• 1-3 cloves of galic, minced
  • 1/2 - 1 bell pepper, chopped
  • 1 can petite diced tomatoes
  • A few shakes of "italian" seasoning if you wish
*By the way, the extra water just cooks down once you take the lid off the pot. If you use a larger pan, the sauce will 'cook down' faster because of the amount of 'surface' for steaming. You can add more water to allow the veggies to cook longer and develop the sauce flavor further.

I have been known to add any or all of the following:
  • a few shakes of hot sauce
    • spice it up
  • 1/4 cup milk
    • softens the flavor
  • diced carrot
    • cuts tartness/acid flavor
  • cooked ground italian sausage
  • a few strips of cooked bacon - broken up
    • not cooked to the point of being hard/crunchy

Thursday, July 11, 2013

Sunday Dinner Done

So I went to a family reunion this past Sunday and had a hard time figuring out what to make.  Since we were going to the Midnight Jamboree in Nashville Saturday morning, I did not have time to cook, go to the show, spend the night and get back for Sunday morning...

So, all this got me to thinking about good foods to take to gatherings.  I mean really?  One CANNOT simply show up at a reunion/covered-dish event with a 6-pack and call it a day...

Not done.

It simply does NOT happen in "The South".

So, here is a short list of dishes that are good for gatherings - that I have written up so far:

Wednesday, July 10, 2013

Spaghetti Squash

I do like Spaghetti Squash. It is easy to cook and tastes like light pasta under any number of sauces!  OK – so it is healthy-ish as well… My fat arse has nothing to do with this post…………..

This squash comes out in shreds/fibers like angel hair pasta. I ALWAYS serve it with meat sauce because that is what I like. Other folks say butter or olive oil with herbs. Pretty much anything you serve over pasta goes with this ‘pasta substitute”. This veggie makes a great ‘side-dish’ or you can use it as a substitute in dishes requiring thin pasta. Think outside the box. Asian, Italian, whatever you want!

Spagetti Squash hits the stores in the fall (or grow it yourself like I am ATTEMPTING this year).  It is considered a “Winter Squash” so it will “keep” for a while.  A whole fresh squash will keep approximately 1-2 months on the counter and 1-3 months in a refrigerator.

I have read where you can cook this bad boy using:
  • a microwave (which I am not into and you can read that business here)
  • a slow cooker
  • boiling
  • or roasting
I roast in a moist oven.

Preheat oven to 375f.

This is just a post on how “I” do this.  There are other ways that you might find more useful for your situation.
  • I cut the squash in half length-wise.  Make sure you have a very sharp, rather large knife for this task. Be careful.
  • Scoop out the seeds and either discard seeds or save them, clean them and roast them to eat!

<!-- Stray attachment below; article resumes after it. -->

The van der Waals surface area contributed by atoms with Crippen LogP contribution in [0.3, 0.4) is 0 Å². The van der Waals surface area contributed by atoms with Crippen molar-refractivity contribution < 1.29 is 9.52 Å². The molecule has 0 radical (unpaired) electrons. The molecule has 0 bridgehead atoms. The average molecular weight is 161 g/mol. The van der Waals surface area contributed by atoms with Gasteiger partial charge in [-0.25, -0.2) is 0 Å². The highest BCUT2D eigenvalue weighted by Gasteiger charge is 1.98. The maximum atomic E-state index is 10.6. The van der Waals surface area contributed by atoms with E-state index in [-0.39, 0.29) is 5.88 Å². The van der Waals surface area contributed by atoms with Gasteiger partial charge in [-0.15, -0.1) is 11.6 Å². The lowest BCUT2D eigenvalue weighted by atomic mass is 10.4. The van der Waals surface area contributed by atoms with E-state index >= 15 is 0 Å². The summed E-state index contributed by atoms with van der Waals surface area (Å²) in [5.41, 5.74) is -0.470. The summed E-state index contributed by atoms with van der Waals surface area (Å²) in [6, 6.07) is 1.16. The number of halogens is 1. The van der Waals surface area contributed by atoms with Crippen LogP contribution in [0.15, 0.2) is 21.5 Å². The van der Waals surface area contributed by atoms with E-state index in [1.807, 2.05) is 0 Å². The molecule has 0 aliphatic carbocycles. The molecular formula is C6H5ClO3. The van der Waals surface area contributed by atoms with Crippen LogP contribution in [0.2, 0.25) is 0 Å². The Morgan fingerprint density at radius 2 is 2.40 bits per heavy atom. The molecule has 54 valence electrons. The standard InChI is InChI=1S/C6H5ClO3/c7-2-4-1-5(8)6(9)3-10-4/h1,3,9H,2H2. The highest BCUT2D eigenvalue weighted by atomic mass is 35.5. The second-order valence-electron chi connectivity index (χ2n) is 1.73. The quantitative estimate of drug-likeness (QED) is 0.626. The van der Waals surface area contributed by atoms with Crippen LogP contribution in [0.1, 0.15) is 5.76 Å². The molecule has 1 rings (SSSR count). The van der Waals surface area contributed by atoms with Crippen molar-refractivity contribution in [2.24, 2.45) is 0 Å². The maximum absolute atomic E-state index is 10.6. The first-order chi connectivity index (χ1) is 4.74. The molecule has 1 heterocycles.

• Place cut halves, cut side down, in a heavy baking dish (9”x13”-ish) and pour a half cup, or so, of water over them. Cook until “just tender” – not mush.  This should be about 30-35 minutes if you preheated your oven proper-like.
  • Remove from oven and allow to cool a bit.  You will need to handle the halves so be prepared with oven mitts or some other insulator.
  • Rake a fork back and forth across the “meat” of the squash.  This will create/loosed the strands – and you will see why they call this “Spaghetti Squash”.
  • Serve up with your favorite sauce!
Cooked/prepared Spaghetti Squash can be frozen for extended periods of time. Reheating it is as simple as microwaving or dropping in boiling water for a bit…

Tuesday, July 9, 2013

Fowur-Bazillion Bean Salad

OK, maybe 4-bazillion is a slight exaggeration, but you can put a lot of items in this salad. I made this bad boy Saturday morning for a family reunion Sunday.  I was headed to Nashville to the Midnight Jamboree (you can read about that little trip here on "This Gal's Fishing Adventure) and would not be able to cook nanner pudding or dumplings this time.

Marinated bean salads of any flavor/ingredient combination are awesome because they:

  • Are great when you need to make a covered dish ahead of time because they need to sit and marinate to be good
    • Honestly, they are not fit to eat unless they have at least set overnight with an occasional stir
  • Are colorful to serve up anywhere
  • Keep well  
  • Come in many spice and herb flavor combinations
    • I like it fairly simple as far as the marinade (dressing) goes
  • Don't need the exact vegetable combination when it comes to getting the awesome flavor 
    • I.e., raid the pantry people!
    • Cheap to make
      • Feeds a lot of folks
*Basic Recipe Ingredients:
1 each 8oz(+-) can lima beans
1 each 8ox (+-) can cut green beans
1 each 8oz (+-) can red kidney beans
1 each 8oz (+-) can bean sprouts
1 medium sweet onion, diced or sliced
1 green pepper, chopped **
2/3 cup vinegar***
1/2 cup oil****
1/4 cup sugar
1/2 teaspoon salt

In measuring cup, stir vinegar, sugar, and salt together until
Measuring Cup!!!
sugar dissolves.

Stir in oil.
Drain and rinse the canned items well.
Dump all the veggies into a plastic container with lid (sized to fit your goods).
Stir marinade again and pour over veggies.
Refrigerate over night. Stir when you think of it.

*Consider this:
I made mine industrial size for a family gathering. I doubled the above marinade recipe.
I added:                          

1 can cut sweet corn
1 can baby corn whole ears
1 can garbanzo beans
1 can green peas
1 half red bell pepper, chopped
1 half orange bell pepper, chopped
1 half yellow bell pepper, chopped